A District Court judge in California has partially granted a defendant’s motion for summary judgment after it was sued for allegedly violating the Telephone Consumer Protection Act even though the plaintiff never actually received the text message in question.
A copy of the ruling in the case of Stone v. AT&T Services and Vehicle Agency can be accessed by clicking here.
The plaintiff scheduled a service call with AT&T, which used Vehicle Agency to send out text message reminders to customers about upcoming service calls. The text messages would include the name and photograph of the technician that would be making the service call.
In this case, the defendant sent the text message reminder to the plaintiff’s RAZR phone. After the service call, the plaintiff received 111 more text messages from the defendant. The plaintiff contacted the defendant to tell them to stop sending messages.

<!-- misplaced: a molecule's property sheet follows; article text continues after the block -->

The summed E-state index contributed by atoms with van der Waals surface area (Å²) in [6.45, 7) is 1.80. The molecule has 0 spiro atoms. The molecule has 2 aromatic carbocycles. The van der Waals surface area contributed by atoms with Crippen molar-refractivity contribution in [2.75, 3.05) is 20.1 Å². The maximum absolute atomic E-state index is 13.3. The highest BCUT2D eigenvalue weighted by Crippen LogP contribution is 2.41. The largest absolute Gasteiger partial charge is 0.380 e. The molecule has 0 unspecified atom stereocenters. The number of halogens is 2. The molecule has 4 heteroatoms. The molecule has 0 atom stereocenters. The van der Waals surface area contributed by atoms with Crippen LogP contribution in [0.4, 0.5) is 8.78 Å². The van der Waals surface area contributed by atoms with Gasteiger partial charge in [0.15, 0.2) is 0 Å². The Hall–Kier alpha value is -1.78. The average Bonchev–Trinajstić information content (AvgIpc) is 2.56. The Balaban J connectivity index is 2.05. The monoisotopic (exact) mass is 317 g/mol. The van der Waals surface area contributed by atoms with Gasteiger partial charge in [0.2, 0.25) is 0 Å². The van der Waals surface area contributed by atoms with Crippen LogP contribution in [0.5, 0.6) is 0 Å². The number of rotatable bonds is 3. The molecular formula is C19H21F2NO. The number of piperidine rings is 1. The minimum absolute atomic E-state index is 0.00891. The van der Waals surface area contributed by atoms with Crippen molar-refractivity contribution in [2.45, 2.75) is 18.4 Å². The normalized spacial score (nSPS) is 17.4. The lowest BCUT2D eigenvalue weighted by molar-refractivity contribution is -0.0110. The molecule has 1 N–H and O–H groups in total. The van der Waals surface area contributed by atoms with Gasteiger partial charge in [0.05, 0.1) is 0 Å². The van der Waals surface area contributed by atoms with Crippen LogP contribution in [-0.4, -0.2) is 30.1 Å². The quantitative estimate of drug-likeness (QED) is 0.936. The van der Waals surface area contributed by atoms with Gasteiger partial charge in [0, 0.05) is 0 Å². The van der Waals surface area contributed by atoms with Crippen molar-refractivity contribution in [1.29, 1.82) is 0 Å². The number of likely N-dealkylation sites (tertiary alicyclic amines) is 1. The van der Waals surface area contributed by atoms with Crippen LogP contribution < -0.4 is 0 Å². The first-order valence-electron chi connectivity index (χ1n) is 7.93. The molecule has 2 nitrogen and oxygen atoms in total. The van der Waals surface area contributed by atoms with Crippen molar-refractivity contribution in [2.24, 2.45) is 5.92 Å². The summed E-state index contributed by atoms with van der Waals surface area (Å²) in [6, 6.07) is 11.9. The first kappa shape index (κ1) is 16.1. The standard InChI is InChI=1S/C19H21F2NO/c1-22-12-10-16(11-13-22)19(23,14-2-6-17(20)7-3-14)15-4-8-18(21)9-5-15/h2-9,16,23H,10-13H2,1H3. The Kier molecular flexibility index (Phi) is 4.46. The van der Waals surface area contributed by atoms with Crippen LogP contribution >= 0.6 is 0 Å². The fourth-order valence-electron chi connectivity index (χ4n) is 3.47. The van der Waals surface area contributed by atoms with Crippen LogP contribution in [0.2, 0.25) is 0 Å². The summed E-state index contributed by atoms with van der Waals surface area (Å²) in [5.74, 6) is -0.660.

An expert who examined the plaintiff’s cell phone determined that because it was such an old phone the carrier’s “MMS Relay server remained in a state of perpetually attempting to send the single MMS message to Plaintiff’s RAZR phone.”
The judge ruled that the plaintiff could not prove he received the original MMS message that included the technician’s name and picture, and “therefore could not establish TCPA liability for this message.” As for the other 111 SMS messages, the judge ruled that a genuine issue of material fact still remains whether they were initiated by the defendant or not.